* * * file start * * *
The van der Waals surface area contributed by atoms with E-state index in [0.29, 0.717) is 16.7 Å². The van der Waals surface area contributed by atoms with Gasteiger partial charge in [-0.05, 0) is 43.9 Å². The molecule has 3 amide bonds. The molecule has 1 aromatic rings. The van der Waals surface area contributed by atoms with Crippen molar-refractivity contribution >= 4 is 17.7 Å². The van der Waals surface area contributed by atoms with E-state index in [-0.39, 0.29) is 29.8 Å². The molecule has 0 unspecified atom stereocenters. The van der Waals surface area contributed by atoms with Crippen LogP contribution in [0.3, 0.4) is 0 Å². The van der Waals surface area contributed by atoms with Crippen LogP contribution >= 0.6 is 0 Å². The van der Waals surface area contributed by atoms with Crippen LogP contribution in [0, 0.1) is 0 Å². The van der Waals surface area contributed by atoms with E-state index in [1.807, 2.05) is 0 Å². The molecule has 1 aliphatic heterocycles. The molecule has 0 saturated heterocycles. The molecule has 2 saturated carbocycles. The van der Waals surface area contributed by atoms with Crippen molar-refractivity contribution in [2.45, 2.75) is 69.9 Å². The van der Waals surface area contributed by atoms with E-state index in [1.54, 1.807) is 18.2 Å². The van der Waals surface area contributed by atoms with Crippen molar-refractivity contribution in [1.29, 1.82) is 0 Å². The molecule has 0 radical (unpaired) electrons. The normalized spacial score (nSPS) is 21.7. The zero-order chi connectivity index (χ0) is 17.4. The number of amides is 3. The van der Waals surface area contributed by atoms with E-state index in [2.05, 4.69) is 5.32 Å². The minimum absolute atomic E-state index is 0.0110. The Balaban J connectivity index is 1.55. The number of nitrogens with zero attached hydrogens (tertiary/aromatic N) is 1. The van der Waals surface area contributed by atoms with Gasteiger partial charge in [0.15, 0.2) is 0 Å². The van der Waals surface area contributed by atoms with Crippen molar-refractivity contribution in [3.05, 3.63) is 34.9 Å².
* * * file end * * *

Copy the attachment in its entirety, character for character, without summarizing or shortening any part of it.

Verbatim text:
The van der Waals surface area contributed by atoms with E-state index in [0.29, 0.717) is 16.7 Å². The van der Waals surface area contributed by atoms with Gasteiger partial charge in [-0.05, 0) is 43.9 Å². The molecule has 3 amide bonds. The molecule has 1 aromatic rings. The van der Waals surface area contributed by atoms with Crippen molar-refractivity contribution >= 4 is 17.7 Å². The van der Waals surface area contributed by atoms with E-state index in [-0.39, 0.29) is 29.8 Å². The molecule has 0 unspecified atom stereocenters. The van der Waals surface area contributed by atoms with Crippen LogP contribution in [0.3, 0.4) is 0 Å². The van der Waals surface area contributed by atoms with Crippen LogP contribution >= 0.6 is 0 Å². The van der Waals surface area contributed by atoms with Crippen LogP contribution in [0, 0.1) is 0 Å². The van der Waals surface area contributed by atoms with E-state index in [1.807, 2.05) is 0 Å². The molecule has 1 aliphatic heterocycles. The molecule has 0 saturated heterocycles. The molecule has 2 saturated carbocycles. The van der Waals surface area contributed by atoms with Crippen molar-refractivity contribution in [2.45, 2.75) is 69.9 Å². The van der Waals surface area contributed by atoms with E-state index in [1.54, 1.807) is 18.2 Å². The van der Waals surface area contributed by atoms with Crippen molar-refractivity contribution in [1.29, 1.82) is 0 Å². The molecule has 0 radical (unpaired) electrons. The normalized spacial score (nSPS) is 21.7. The zero-order chi connectivity index (χ0) is 17.4. The number of amides is 3. The van der Waals surface area contributed by atoms with E-state index in [2.05, 4.69) is 5.32 Å². The minimum absolute atomic E-state index is 0.0110. The Balaban J connectivity index is 1.55. The number of nitrogens with zero attached hydrogens (tertiary/aromatic N) is 1. The van der Waals surface area contributed by atoms with Gasteiger partial charge in [0.15, 0.2) is 0 Å². The van der Waals surface area contributed by atoms with Crippen molar-refractivity contribution in [3.05, 3.63) is 34.9 Å².